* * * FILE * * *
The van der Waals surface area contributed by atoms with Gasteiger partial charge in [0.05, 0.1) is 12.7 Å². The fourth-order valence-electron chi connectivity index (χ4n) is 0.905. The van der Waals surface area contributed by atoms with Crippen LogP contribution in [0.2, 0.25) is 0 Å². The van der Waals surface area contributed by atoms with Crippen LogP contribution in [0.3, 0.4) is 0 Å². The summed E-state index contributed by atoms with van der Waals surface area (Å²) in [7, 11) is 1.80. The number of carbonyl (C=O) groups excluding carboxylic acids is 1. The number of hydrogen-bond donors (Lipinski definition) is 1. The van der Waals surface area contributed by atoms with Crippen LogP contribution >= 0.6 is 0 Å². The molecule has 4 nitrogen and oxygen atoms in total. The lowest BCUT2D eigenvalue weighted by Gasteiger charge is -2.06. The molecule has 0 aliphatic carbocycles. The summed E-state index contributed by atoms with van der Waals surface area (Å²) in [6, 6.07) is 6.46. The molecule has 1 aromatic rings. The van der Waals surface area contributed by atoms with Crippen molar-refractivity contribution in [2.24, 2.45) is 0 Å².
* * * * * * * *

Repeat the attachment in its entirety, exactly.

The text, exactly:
The van der Waals surface area contributed by atoms with Gasteiger partial charge in [0.05, 0.1) is 12.7 Å². The fourth-order valence-electron chi connectivity index (χ4n) is 0.905. The van der Waals surface area contributed by atoms with Crippen LogP contribution in [0.2, 0.25) is 0 Å². The van der Waals surface area contributed by atoms with Crippen LogP contribution in [0.3, 0.4) is 0 Å². The summed E-state index contributed by atoms with van der Waals surface area (Å²) in [7, 11) is 1.80. The number of carbonyl (C=O) groups excluding carboxylic acids is 1. The number of hydrogen-bond donors (Lipinski definition) is 1. The van der Waals surface area contributed by atoms with Crippen LogP contribution >= 0.6 is 0 Å². The molecule has 4 nitrogen and oxygen atoms in total. The lowest BCUT2D eigenvalue weighted by Gasteiger charge is -2.06. The molecule has 0 aliphatic carbocycles. The summed E-state index contributed by atoms with van der Waals surface area (Å²) in [6, 6.07) is 6.46. The molecule has 1 aromatic rings. The van der Waals surface area contributed by atoms with Crippen molar-refractivity contribution in [2.24, 2.45) is 0 Å².